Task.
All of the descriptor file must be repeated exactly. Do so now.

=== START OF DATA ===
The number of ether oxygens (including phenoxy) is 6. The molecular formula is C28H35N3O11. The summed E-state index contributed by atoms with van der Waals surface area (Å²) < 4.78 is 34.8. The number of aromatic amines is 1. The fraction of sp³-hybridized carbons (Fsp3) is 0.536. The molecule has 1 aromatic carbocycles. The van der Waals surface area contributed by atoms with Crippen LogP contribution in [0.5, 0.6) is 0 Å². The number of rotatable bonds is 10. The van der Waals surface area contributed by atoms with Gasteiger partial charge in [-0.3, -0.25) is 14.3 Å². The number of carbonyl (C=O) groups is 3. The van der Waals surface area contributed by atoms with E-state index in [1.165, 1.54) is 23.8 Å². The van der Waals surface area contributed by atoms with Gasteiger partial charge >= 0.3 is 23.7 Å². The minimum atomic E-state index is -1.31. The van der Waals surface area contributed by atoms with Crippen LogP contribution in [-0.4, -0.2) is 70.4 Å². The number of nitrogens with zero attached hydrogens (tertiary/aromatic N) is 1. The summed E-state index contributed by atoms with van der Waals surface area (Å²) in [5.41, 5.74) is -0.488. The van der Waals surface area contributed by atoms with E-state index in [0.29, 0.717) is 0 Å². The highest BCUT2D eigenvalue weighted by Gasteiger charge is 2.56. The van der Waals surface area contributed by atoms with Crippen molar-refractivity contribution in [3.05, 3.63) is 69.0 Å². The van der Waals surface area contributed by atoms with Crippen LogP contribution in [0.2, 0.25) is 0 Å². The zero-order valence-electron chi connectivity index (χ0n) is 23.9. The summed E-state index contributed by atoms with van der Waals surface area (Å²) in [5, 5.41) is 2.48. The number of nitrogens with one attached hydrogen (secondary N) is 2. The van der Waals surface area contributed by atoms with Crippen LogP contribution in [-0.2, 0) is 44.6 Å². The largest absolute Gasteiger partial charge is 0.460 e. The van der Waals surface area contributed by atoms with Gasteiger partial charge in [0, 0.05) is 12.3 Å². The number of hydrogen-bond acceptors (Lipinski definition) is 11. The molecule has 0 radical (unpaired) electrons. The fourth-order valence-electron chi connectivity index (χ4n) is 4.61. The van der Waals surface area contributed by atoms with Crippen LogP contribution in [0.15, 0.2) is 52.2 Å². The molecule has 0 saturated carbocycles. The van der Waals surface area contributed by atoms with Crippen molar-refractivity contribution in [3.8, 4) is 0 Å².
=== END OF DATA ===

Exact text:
The number of ether oxygens (including phenoxy) is 6. The molecular formula is C28H35N3O11. The summed E-state index contributed by atoms with van der Waals surface area (Å²) < 4.78 is 34.8. The number of aromatic amines is 1. The fraction of sp³-hybridized carbons (Fsp3) is 0.536. The molecule has 1 aromatic carbocycles. The van der Waals surface area contributed by atoms with Crippen LogP contribution in [0.5, 0.6) is 0 Å². The number of rotatable bonds is 10. The van der Waals surface area contributed by atoms with Gasteiger partial charge in [-0.3, -0.25) is 14.3 Å². The number of carbonyl (C=O) groups is 3. The van der Waals surface area contributed by atoms with E-state index in [1.165, 1.54) is 23.8 Å². The van der Waals surface area contributed by atoms with Gasteiger partial charge >= 0.3 is 23.7 Å². The minimum atomic E-state index is -1.31. The van der Waals surface area contributed by atoms with Crippen LogP contribution in [-0.4, -0.2) is 70.4 Å². The number of nitrogens with zero attached hydrogens (tertiary/aromatic N) is 1. The summed E-state index contributed by atoms with van der Waals surface area (Å²) in [5.41, 5.74) is -0.488. The van der Waals surface area contributed by atoms with E-state index in [0.29, 0.717) is 0 Å². The highest BCUT2D eigenvalue weighted by Gasteiger charge is 2.56. The van der Waals surface area contributed by atoms with Crippen molar-refractivity contribution in [3.05, 3.63) is 69.0 Å². The van der Waals surface area contributed by atoms with Crippen LogP contribution in [0.2, 0.25) is 0 Å². The zero-order valence-electron chi connectivity index (χ0n) is 23.9. The summed E-state index contributed by atoms with van der Waals surface area (Å²) in [5, 5.41) is 2.48. The number of nitrogens with one attached hydrogen (secondary N) is 2. The van der Waals surface area contributed by atoms with Crippen LogP contribution in [-0.2, 0) is 44.6 Å². The largest absolute Gasteiger partial charge is 0.460 e. The van der Waals surface area contributed by atoms with Gasteiger partial charge in [0, 0.05) is 12.3 Å². The number of hydrogen-bond acceptors (Lipinski definition) is 11. The molecule has 0 radical (unpaired) electrons. The fourth-order valence-electron chi connectivity index (χ4n) is 4.61. The van der Waals surface area contributed by atoms with Crippen LogP contribution in [0.15, 0.2) is 52.2 Å². The molecule has 0 saturated carbocycles. The van der Waals surface area contributed by atoms with Crippen molar-refractivity contribution in [3.8, 4) is 0 Å².